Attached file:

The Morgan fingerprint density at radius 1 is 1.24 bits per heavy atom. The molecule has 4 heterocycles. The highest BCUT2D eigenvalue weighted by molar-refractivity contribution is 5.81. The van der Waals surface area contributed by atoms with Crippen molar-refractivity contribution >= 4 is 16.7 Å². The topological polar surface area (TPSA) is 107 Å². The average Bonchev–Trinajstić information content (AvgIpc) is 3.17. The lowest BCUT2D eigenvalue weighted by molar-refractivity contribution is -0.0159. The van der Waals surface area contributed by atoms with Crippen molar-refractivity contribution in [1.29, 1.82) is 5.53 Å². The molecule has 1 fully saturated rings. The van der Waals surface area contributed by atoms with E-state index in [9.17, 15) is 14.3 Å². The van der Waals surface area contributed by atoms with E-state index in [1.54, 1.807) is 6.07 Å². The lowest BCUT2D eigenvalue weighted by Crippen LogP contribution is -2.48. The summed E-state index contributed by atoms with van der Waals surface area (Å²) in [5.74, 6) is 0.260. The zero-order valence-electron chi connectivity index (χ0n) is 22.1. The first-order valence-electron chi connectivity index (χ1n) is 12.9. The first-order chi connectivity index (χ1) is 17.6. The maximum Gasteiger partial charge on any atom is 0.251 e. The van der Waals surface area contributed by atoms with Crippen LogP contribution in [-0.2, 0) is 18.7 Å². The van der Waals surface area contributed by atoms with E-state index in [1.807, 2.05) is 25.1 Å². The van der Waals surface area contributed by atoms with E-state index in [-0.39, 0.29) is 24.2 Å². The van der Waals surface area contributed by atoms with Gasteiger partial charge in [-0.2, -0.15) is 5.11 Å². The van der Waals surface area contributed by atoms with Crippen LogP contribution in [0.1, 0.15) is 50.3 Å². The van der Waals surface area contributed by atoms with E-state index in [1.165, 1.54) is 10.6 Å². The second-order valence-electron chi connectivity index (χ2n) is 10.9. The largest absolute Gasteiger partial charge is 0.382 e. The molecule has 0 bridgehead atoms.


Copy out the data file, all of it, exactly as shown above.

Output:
The Morgan fingerprint density at radius 1 is 1.24 bits per heavy atom. The molecule has 4 heterocycles. The highest BCUT2D eigenvalue weighted by molar-refractivity contribution is 5.81. The van der Waals surface area contributed by atoms with Crippen molar-refractivity contribution >= 4 is 16.7 Å². The topological polar surface area (TPSA) is 107 Å². The average Bonchev–Trinajstić information content (AvgIpc) is 3.17. The lowest BCUT2D eigenvalue weighted by molar-refractivity contribution is -0.0159. The van der Waals surface area contributed by atoms with Crippen molar-refractivity contribution in [1.29, 1.82) is 5.53 Å². The molecule has 1 fully saturated rings. The van der Waals surface area contributed by atoms with E-state index in [9.17, 15) is 14.3 Å². The van der Waals surface area contributed by atoms with E-state index in [1.54, 1.807) is 6.07 Å². The lowest BCUT2D eigenvalue weighted by Crippen LogP contribution is -2.48. The summed E-state index contributed by atoms with van der Waals surface area (Å²) in [5.74, 6) is 0.260. The zero-order valence-electron chi connectivity index (χ0n) is 22.1. The first-order valence-electron chi connectivity index (χ1n) is 12.9. The first-order chi connectivity index (χ1) is 17.6. The maximum Gasteiger partial charge on any atom is 0.251 e. The van der Waals surface area contributed by atoms with Crippen LogP contribution in [-0.2, 0) is 18.7 Å². The van der Waals surface area contributed by atoms with E-state index in [1.807, 2.05) is 25.1 Å². The van der Waals surface area contributed by atoms with E-state index in [-0.39, 0.29) is 24.2 Å². The van der Waals surface area contributed by atoms with Gasteiger partial charge in [-0.2, -0.15) is 5.11 Å². The van der Waals surface area contributed by atoms with Crippen LogP contribution in [0.1, 0.15) is 50.3 Å². The van der Waals surface area contributed by atoms with E-state index in [1.165, 1.54) is 10.6 Å². The second-order valence-electron chi connectivity index (χ2n) is 10.9. The largest absolute Gasteiger partial charge is 0.382 e. The molecule has 0 bridgehead atoms.